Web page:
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Serving Region 9 - Arizona, California, Hawaii, Nevada & the Pacific Basin

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HHS issues bulletin on civil rights, HIPPA, and the Coronavirus Disease 2019

March 28, 2020

The U.S. Department of Health and Human Services (HHS), Office of Civil Rights (OCR) reminds covered entities of their obligations under laws that prohibit discrimination. “HHS is committed to leaving no one behind during an emergency, and this guidance is designed to help health care providers meet that goal” - OCR Director Roger Severino. Section 1557 of the Affordable Care Act and Section 504 of the Rehabilitation Act prohibit disability-based discrimination in HHS funded programs. Both of these laws remain in effect. The bulletin states that in this time of emergency in confronting COVID-19, the principles of fairness, equality, and compassion are paramount.

As such, persons with disabilities should not be denied medical care on the basis of stereotypes, assessments of quality of life, or judgments about a person’s relative “worth” based on the presence or absence of disabilities.
To this end and as resources allow, government officials, health care providers, and covered entities should not overlook their obligations under federal civil rights laws to help ensure all segments of the community are served by:

  • Providing effective communication with individuals who are deaf, hard of hearing, blind, and visually impaired through the use of qualified interpreters, picture boards, and other means;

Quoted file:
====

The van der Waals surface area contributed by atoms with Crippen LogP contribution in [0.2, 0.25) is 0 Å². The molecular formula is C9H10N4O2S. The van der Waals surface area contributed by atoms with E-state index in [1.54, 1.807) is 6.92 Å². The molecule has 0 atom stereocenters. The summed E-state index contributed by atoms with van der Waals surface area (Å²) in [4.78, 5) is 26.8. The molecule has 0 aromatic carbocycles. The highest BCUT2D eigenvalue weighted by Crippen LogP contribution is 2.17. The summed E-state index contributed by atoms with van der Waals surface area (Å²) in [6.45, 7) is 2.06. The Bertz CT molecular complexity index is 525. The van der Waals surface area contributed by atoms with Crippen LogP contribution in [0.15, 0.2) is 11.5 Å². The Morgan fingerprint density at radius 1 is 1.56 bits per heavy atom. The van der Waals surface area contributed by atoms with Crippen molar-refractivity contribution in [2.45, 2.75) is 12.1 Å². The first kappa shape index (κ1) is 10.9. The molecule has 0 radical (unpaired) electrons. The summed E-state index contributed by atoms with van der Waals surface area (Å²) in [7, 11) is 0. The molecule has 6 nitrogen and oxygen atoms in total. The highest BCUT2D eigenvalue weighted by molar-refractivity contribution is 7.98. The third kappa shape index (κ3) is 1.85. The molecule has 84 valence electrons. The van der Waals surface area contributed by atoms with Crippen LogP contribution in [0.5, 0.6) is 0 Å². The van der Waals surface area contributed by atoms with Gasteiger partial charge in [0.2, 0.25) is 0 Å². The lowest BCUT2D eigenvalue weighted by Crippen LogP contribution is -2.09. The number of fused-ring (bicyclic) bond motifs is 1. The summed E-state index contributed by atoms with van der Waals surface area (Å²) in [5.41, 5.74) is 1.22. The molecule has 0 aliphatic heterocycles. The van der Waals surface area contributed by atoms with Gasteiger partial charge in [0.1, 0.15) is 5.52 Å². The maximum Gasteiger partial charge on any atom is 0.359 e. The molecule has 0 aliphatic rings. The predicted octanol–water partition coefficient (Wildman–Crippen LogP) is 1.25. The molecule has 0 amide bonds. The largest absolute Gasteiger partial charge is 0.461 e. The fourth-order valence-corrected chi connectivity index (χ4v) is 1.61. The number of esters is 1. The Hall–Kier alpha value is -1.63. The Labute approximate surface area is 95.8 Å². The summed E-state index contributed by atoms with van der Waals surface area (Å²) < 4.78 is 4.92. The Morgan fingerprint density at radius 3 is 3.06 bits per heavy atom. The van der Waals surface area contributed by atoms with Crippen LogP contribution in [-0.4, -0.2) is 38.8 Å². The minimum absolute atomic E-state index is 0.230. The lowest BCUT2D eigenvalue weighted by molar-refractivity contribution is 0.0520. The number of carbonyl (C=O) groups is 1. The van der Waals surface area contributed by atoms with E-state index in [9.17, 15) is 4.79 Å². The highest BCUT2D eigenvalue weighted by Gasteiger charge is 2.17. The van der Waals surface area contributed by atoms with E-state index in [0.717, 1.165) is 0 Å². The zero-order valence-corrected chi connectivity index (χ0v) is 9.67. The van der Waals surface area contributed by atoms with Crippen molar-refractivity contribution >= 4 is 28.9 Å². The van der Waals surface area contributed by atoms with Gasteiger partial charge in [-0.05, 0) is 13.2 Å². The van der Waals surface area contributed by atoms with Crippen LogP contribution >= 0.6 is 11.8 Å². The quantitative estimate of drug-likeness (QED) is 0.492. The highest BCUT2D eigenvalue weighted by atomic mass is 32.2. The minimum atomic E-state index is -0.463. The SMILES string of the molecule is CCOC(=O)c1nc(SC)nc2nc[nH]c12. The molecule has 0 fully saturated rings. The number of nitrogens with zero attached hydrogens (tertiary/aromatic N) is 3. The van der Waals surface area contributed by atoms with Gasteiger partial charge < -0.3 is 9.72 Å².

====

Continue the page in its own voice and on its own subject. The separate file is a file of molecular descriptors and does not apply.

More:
• Providing meaningful access to programs and information to individuals with limited English proficiency through the use of qualified interpreters and through other means;
  • Making emergency messaging available in plain language and in languages prevalent in the affected area(s) and in multiple formats, such as audio, large print, and captioning, and ensuring that websites providing emergency-related information are accessible;
  • Addressing the needs of individuals with disabilities, including individuals with mobility impairments, individuals who use assistive devices or durable medical equipment, and individuals with immunosuppressed conditions including HIV/AIDS in emergency planning;
  • Respecting requests for religious accommodations in treatment and access to clergy or faith practices as practicable.

Some actions or accommodations may not be required on the basis that they may fundamentally alter the nature of a program, pose an undue financial and administrative burden, or pose a direct threat.